Raising a wee dram in celebration of Laphroaig’s 200-year anniversary, we recently took a hike up to their distillery on Islay, Argyll, on the west coast of Scotland. Like visiting an eccentric; adventurous; jocular old uncle … where the single malt runs freely, and stories are recounted.
Beginning just twenty minutes from Glasgow — Loch Lomond — our first port of call is majestic country hotel, Cameron House. Perfectly regal; set loch-side of The Trossachs National Park. Islay our next destination, and after a good night’s sleep and full Scottish breakfast we’re handed life jackets. O-kay. A seaplane across the western isles our mode of transport … you can imagine the excitement.
Armed with cameras and mouths wide open, we fly steadily westbound. Nobody need be told how scenic Scotland is, but the western Hebrides are a particular picture of wanderlust. Eternal skies meet the Atlantic, it’s oft hard to see where one begins, the other ends. Flying just below ominous clouds, our little yellow seaplane skims the Sound of Jura, a strait in Argyll and Bute, then past Gigha Island — you can even see Northern Ireland in the distance. We arrive on Port Ellen, Islay, just thirty minutes later, but could have spent an entire day on the edge of those clouds.
Islay is home to eight distilleries, Laphroaig named as the best-selling single malt on the island. The fifth-largest of Scotland’s islands, Islay is well run, well preserved, with ancient mills; craft workshops and gardens to get lost in.
Jura is just across the water, easily accessible by boat (if weather permits). Charging through the waves, spotting seals snoozing on rocks, is an enriching way to spend a morning — before tucking into hand-dived scallops, lobster and langoustines at Jura Hotel.
Back on Islay, and driving through its countryside feels like journeying through miles of cloud-filled skies. Little lambs play in the fields, the green tones of Scotland enlightened with yellow gorse and occasional beams of light, breaking through dominant clouds. Its rugged landscape is harsh, overwhelmingly picturesque. High rainfall is standard, an essential part of the Laphroaig story: origins somewhat debatable, the distillery is almost certainly more than two hundred years old, but legally it has been producing the distinctive peaty, smoky whisky since 1815.
Three ingredients lie at the heart of the liquid: rainwater, barley and ancient peat (still cut by hand today). Laphroaig’s Water to Whisky tour is the best way to see how the distillery operates, beginning at a hillside water source, ending at the distillery via the island’s famed peat fields.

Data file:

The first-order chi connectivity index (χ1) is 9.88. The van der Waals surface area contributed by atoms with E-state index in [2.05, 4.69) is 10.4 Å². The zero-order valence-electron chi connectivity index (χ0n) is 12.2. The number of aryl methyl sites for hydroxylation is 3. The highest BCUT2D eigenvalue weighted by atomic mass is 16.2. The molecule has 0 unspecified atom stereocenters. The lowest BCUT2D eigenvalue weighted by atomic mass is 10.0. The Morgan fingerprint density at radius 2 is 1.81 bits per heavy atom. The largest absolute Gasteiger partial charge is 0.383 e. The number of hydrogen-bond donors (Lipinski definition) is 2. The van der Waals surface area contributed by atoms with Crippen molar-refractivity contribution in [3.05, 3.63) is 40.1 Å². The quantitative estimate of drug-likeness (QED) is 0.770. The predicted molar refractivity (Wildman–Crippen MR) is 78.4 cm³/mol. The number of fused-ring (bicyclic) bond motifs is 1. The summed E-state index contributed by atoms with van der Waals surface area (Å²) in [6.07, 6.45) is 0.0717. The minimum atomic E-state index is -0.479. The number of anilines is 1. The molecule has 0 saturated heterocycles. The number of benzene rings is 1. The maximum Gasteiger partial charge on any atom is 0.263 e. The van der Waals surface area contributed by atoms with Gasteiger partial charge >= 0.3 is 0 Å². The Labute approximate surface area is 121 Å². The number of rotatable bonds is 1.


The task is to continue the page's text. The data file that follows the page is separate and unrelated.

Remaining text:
The terrain is rugged, so windy, but so much fun when Vicky — the visitors centre manager — whips out a Laphroaig 10 for us to taste throughout. Cutting peat covered in mud, hair so wind-turned that you’ll never comb it again, is there a better way to taste whisky? The taste definitely reminds you of the magnificent elements that Islay has in abundance: wind, sea, earth.
To celebrate its 200-year anniversary, various limited edition expressions have been released globally. The 15 has been re-released, the new 32 and 21 Year-Old single malts revealed. It was the Laphroaig Cairdeas however, that peaked my interest. Meaning friendship in Gaelic, the special 2015 bottling consists of mixed-age floor malting malt, matured in ex-Bourbon casks and matured in the ancient Warehouse No.1 — right on the skirts of the Atlantic Ocean. The idea was the brainchild of distillery manager John Campbell. In his affable way, he wanted to try and recreate the conditions, and environments of two centuries ago. The result? A sweet, salty nose enriched with creamy seaweed and an earthy, peaty taste full of dry liquorice.
In true Islay style, relaxed and witty, the thirty-three people that make up the distillery team consciously try not to take themselves all that seriously. Making the whisky true is one thing, but the divided opinions on how Laphroaig tastes are essential in maintaining the brand. Reflecting this lighthearted, honest approach they launched award-winning campaign Opinions Welcome.
Everyone has an opinion of the peaty, smoky single malt. Like it; love it; hate it — very rarely are you indifferent to it. Whether salty, hay-ish, sweet or medicinal, the unique flavour of Laphroaig has ardent fans globally. In light of the recent boom in whisky tourism in the Scottish Hebrides, it’s refreshing to see a brand with such heritage embrace both good and bad.
“Smells like a damp dog” … “Tastes like soil” … “Like kissing a walrus chomping on a seaweed cigar” … They might not sound like the world’s most positive comments, but Friends of Laphroaig are actively encouraged to be honest. As they say on Islay, “we don’t make friends easily. But the ones we do, we make for life.” Consider yourselves to have won a few more lifers, here at We Heart HQ. Laphroaig is certainly more than just a whisky. It is an attitude, a lifestyle, and a lesson in not taking life too seriously. Sláinte!